Queen Mary and Husbands!
- 01-27-2009, 08:37 AM #41
"do not even accept pastries and cakes as a token gift."
i often ordered pizza and shared it with the nurses. i also baked christmas cookies and took them in as well as shared out some chocolates that i was given.
they all were happily accepted.
- 01-27-2009, 09:14 AM #42Registered User
- Join Date
- Aug 2008
This is all opinion of course and I am by far no expert on dealing with different cultures - I've only been here for 10 months myself in HK. However, the only times I find myself getting frustrated or upset is when I find myself feeling entitled. Who cares how the nurses may or may not be treating other patients- regardless of their race. Worry about yourself. I have a hard time believing that the nurses think twice about how they are treating you or making you feel - their job is not to make feel like a princess - their job is to give you the best medical care and attention. There is no secret that QMH has visiting hours. Do some of the women possibly get around those set rules? Yes. Does that mean that everyone is entitled to break the rules? No. If someone on the MTR manages to get through without paying does this mean that you too should feel that this is your right - so that you're being treated 'equally'?? Breaking the rules is just that, breaking the rules. They are there for a reason and regardless of that reason, you make the choice (most likely) to be in that place and therefore you agreed to follow their rules no matter what you think of them. My advice, go to the hospital to deliver your baby. Visit the Four Seasons for a nice, pampered experience.
- 01-27-2009, 10:12 AM #43Registered User
- Join Date
- Dec 2008
- South District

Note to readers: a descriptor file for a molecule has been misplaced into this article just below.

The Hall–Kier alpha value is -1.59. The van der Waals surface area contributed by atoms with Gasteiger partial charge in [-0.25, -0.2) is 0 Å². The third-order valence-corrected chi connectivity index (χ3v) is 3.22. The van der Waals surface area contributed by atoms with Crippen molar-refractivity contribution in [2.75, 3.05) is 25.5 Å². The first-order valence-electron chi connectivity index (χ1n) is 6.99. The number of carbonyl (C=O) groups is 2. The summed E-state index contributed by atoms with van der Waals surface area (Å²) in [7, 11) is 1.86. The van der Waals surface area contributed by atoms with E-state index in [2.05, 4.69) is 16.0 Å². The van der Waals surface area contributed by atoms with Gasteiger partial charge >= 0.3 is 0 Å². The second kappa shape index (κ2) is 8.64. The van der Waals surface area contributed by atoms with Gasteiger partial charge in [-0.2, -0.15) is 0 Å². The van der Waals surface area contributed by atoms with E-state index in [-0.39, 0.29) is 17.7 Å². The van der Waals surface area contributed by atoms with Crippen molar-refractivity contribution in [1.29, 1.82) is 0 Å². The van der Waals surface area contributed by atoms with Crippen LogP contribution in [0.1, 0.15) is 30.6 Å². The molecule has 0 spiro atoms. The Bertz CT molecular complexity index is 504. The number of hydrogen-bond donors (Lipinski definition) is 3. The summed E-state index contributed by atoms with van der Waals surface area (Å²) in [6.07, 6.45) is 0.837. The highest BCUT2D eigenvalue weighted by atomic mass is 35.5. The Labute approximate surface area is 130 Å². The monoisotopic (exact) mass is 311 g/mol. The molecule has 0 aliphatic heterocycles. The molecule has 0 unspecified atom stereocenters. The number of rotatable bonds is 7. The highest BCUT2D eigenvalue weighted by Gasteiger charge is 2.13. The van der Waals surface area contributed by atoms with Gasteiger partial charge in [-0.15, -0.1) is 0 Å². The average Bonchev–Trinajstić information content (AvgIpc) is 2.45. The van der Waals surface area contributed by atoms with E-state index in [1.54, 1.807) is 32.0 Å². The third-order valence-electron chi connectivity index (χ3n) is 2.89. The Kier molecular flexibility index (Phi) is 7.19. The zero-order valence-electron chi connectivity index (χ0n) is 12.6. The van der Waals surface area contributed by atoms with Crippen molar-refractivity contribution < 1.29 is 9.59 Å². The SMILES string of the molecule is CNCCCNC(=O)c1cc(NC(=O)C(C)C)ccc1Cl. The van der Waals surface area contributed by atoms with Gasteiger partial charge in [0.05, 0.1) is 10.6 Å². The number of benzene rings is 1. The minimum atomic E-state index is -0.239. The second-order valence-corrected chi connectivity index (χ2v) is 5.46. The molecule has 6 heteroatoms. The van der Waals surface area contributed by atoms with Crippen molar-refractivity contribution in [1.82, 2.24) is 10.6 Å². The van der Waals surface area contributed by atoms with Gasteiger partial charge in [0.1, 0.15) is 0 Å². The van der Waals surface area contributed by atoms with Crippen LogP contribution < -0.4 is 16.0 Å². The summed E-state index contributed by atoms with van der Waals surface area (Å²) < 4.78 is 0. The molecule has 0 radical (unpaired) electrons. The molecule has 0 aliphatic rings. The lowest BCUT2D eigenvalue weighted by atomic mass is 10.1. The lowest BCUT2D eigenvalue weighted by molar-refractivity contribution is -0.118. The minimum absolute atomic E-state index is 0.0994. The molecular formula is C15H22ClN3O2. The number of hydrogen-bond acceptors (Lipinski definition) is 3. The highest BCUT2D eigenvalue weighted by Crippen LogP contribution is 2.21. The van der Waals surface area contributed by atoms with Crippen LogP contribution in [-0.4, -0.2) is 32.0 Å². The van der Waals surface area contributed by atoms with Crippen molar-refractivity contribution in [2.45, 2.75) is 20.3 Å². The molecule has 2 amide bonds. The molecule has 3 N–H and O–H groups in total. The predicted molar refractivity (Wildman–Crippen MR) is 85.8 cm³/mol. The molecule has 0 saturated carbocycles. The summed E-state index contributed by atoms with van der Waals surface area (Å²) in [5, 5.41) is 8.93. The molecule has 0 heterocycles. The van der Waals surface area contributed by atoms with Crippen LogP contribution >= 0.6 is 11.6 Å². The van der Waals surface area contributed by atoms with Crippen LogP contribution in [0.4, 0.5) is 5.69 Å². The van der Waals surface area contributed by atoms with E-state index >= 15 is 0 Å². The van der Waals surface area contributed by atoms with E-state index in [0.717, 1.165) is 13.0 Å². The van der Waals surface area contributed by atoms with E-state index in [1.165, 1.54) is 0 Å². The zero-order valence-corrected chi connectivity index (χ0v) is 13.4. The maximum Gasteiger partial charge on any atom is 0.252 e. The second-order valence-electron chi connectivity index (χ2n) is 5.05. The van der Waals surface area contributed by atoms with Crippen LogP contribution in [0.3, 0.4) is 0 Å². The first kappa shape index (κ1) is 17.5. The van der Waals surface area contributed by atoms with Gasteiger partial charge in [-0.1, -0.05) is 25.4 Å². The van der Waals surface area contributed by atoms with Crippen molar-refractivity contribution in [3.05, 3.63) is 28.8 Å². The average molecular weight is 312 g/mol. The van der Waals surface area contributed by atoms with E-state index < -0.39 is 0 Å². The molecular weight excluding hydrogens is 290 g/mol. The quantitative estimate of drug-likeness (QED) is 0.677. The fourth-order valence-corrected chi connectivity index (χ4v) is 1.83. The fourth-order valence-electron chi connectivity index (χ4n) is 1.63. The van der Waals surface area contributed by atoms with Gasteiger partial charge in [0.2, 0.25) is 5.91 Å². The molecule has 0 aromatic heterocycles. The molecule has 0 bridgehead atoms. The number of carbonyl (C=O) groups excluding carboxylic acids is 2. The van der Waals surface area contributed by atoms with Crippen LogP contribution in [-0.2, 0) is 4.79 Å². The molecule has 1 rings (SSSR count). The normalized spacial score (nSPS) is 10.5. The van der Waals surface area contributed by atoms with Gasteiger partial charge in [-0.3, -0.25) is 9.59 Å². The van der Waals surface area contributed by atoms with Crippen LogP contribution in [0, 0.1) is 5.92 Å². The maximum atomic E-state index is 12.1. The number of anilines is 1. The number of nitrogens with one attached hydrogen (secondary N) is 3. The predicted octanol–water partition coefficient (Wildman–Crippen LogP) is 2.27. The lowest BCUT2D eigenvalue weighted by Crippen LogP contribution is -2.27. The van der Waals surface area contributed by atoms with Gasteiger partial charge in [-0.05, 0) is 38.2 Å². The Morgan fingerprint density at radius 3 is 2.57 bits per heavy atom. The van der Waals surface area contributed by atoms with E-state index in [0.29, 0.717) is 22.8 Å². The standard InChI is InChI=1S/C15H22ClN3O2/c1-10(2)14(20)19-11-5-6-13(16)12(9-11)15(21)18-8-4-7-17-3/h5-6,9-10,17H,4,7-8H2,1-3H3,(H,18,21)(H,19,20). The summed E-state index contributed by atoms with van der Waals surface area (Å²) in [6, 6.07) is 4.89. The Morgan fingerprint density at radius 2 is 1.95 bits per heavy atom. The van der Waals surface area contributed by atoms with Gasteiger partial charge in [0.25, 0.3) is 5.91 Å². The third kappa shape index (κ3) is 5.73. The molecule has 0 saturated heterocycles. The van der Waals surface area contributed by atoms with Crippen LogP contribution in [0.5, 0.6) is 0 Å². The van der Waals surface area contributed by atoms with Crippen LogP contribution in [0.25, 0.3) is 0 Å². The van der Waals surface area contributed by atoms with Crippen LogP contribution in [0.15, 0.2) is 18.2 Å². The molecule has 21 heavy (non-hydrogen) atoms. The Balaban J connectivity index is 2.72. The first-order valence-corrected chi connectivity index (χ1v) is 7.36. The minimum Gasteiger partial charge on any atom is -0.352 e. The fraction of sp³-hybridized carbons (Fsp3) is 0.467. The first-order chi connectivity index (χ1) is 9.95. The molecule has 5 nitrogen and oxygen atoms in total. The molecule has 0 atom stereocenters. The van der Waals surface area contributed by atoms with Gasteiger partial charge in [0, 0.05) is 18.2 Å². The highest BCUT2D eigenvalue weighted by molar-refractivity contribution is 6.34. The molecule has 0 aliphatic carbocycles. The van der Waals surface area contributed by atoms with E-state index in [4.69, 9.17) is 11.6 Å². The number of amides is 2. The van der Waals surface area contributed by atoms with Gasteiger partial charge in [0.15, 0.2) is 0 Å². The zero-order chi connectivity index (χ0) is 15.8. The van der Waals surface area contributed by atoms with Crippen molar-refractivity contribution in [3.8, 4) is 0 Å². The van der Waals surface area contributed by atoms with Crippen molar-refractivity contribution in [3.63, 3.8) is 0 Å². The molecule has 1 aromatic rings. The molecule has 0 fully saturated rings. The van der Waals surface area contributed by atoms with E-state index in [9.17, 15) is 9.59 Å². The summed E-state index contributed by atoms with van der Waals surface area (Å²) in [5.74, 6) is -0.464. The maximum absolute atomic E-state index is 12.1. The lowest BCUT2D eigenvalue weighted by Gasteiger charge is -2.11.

really wow carang! Your lucky! The people at NICU were so insulted that we brought cakes we were asked "never to do it again" literally! We couldn't believe our ears and at that moment couldn't understand what harm cakes would do. Anyhow, perhaps that was the crew at the NICU only.
- 01-27-2009, 10:15 AM #44
i spent all of my time on the 9th floor... i think i was there for over 2 months, all told, and got to know the staff fairly well... one of the nurses would even come and ask what i was reading and if i could suggest any good english books for her... when i went the next time, she had read one of the books and was very happy that she could talk about them with me.
- 01-27-2009, 04:46 PM #45Registered User
- Join Date
- May 2005
dbmum - missing the point! It's about patterns of baheviour - I don;t expect the Four Seasons. But I do expect equal, equiatble, fair treatment, which does not always occur. You're talking about 'entitlement' based on a concept of what happens elsewhere - I'm talking about entitlement based on what you see the women in the next receiving. And it IS about medical care.
Lesliefu - if you;re on;y there a few days, then coping is one thing. If you're there longer (as I have been on multiple occasions) you really start to see how much impact the nurse have. And granted, this is most often due to overwork. But if you're in pain at 3 in the morning, and te nurse won't stop reading her magazine to help you, then that's simply not acceptable - not matter where you're from!
- 01-27-2009, 07:12 PM #46MLBW Guest
Bedside manner is a part of medical care--not an addition to it.
I found this to be an interesting read: